See above, to me the question isn't when the contract will be worth zero but rather what time frame am I comfortable I should use to minimize the risk appropriately. The OP was about buying and renting and how long it'd take to recoup the investment. The 10 years value really only has meaning if one sells or plans to at that point. I've seen a lot of things in timeshares over the past almost 20 years, both DVC and otherwise, including special assessments, values plummet almost overnight, downgraded facilities, resorts leave systems (there are 9 FORMER Marriott resorts), even timeshares closed. Some would say "it'll never happen to DVC" and that may be true but there are no guarantees and I believe one should consider worst case scenarios then compare to reasonable assumptions. Even for DVC we saw values go from around 80% of retail to closer to 50% in a very short period of time.
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Old 04-28-2013, 06:06 PM   #147
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I think this is true for most people partly because of the psychology involved. Many do the math on a studio then end up using larger units. Many also just spend the other money elsewhere. Of course there is the value that extends beyond the financials but that is so variable that it's impossible to compare one person to another.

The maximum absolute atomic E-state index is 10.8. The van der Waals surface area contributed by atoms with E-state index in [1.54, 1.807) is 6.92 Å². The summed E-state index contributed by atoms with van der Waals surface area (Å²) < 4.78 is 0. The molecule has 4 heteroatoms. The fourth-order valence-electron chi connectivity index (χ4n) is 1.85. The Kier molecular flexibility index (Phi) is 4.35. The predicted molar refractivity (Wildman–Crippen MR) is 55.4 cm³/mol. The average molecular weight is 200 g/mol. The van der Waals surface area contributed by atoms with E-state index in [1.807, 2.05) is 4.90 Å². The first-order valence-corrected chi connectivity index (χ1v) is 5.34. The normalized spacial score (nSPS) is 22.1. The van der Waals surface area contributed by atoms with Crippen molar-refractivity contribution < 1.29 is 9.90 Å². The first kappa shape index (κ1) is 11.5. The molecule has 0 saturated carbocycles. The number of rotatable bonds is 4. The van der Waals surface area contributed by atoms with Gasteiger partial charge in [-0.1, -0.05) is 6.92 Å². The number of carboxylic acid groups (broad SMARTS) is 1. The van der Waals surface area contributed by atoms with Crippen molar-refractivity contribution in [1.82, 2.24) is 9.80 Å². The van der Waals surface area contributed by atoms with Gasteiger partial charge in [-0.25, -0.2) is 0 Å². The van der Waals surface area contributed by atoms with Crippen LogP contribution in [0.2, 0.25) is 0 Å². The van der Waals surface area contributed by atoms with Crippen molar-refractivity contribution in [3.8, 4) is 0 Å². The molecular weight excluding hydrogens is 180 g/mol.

As long as the decisions are made self aware and its affordable, it isn't a big deal. When we bought, we CHOSE to buy to go more often, bring friends, and stay in a multi room unit.
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Old 04-28-2013, 06:52 PM   #148
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As long as the decisions are made self aware and its affordable, it isn't a big deal. When we bought, we CHOSE to buy to go more often, bring friends, and stay in a multi room unit.
Agreed, but that's different than the issue of whether it makes sense financially in any regard, ultimately anyone can make their own decision as long as it's legal. I know many want to believe that if one looked at the info and made a decision, it was a good one and I believe that's often not the case (not referring to you but in general). IMO many buy when DVC doesn't make sense for them and many buy when they couldn't truly afford it. Making poor choices isn't illegal in these type situations.
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Old 04-29-2013, 09:50 PM   #149